Commodification & Control: News media agenda setting during the 2015 United Kingdom General Election

Amy Smith

Research output: ThesisDoctoral Thesis

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As social media has become ubiquitous, power over news media agenda setting, traditionally reserved by elites, has become less secure. Current research shows how elite actors enact strategies of message control in an attempt to retain this power. This thesis examines the impact of online media on the news media agenda-setting process during the 2015 United Kingdom general election. The original contribution to knowledge offered by my research is the conceptualisation of authenticity of communication on social media within this process and how this relates to role of commodification of citizen-users’ content in the process of setting the news media agenda.
I argue that this process elite actors to harness the network power that exists in online social networks. I find that successfully using network power, in conjunction with established inter-elite power relationships, leads to greater success in news media agenda setting process. In order to become part of networked relationships, the actor must appear authentic to other users by meeting required communication standards. I further find that being perceived as inauthentic on social media makes explicit the commodification of citizens’ content and actions. This results in the subversion or challenging of elite agendas on social media.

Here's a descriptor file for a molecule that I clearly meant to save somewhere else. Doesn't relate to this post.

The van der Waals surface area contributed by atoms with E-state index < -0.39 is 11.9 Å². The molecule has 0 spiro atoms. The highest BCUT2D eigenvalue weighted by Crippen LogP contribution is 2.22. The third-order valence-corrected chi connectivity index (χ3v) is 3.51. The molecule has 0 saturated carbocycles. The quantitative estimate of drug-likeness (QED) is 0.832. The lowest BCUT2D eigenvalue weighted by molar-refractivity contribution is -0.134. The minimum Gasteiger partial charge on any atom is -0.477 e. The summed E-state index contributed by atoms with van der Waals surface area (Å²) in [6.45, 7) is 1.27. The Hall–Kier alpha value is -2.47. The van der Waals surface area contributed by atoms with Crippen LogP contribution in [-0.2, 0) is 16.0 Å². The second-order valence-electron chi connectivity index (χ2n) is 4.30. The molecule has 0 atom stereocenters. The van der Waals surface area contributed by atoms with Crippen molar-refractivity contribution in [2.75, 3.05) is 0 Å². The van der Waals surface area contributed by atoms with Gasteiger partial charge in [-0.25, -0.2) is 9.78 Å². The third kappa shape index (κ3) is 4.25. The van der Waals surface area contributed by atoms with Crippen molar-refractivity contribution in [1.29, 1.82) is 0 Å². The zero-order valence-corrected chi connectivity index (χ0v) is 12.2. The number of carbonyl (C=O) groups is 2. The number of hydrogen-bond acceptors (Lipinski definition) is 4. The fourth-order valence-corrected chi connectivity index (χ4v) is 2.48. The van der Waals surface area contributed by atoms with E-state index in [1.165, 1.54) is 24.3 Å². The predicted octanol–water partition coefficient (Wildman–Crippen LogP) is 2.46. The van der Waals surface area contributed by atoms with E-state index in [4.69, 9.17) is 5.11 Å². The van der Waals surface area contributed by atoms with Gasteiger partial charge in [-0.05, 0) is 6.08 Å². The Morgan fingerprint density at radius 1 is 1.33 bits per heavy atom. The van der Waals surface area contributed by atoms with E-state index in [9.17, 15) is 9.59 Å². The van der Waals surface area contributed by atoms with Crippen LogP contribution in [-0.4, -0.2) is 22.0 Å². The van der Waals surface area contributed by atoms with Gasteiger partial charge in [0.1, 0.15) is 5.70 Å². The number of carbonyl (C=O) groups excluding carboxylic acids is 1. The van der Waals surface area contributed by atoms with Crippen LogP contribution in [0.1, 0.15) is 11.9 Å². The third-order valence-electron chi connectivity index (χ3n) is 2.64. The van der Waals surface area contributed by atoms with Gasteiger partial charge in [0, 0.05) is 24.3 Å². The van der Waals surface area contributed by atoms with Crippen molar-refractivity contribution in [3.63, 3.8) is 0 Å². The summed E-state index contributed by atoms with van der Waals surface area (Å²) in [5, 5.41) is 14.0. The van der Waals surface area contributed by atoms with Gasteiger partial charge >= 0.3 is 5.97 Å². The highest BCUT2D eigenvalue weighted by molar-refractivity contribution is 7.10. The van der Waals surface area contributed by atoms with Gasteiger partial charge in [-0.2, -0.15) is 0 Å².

I analyse two case studies of cross-media content production and dissemination; (1) the first leaders’ debate of the campaign on 2 April 2015; and (2) the report of a leaked memo on 3 April 2015. I also evaluate power relationships between political and media elites, and their perception of audiences online, using two case studies; (3) BBC Radio 4’s Today programme; and (4) ITV News’ Election 2015 results programme. The news media agenda setting process in 2015 was marked by a continuation in traditional power structures between elites, but the most successful actors were also able to use network power and to avoid commodification through authentically-perceived actions.
Original languageEnglish
Awarding Institution
  • Royal Holloway, University of London
  • Chadwick, Andrew, Supervisor
  • O'Loughlin, Ben, Supervisor
Thesis sponsors
Award date1 Nov 2018
Publication statusUnpublished - 2018


  • Political Communication
  • Campaigning
  • Elections
  • Social Media
  • media effects
  • agenda-setting
  • 2015 Election

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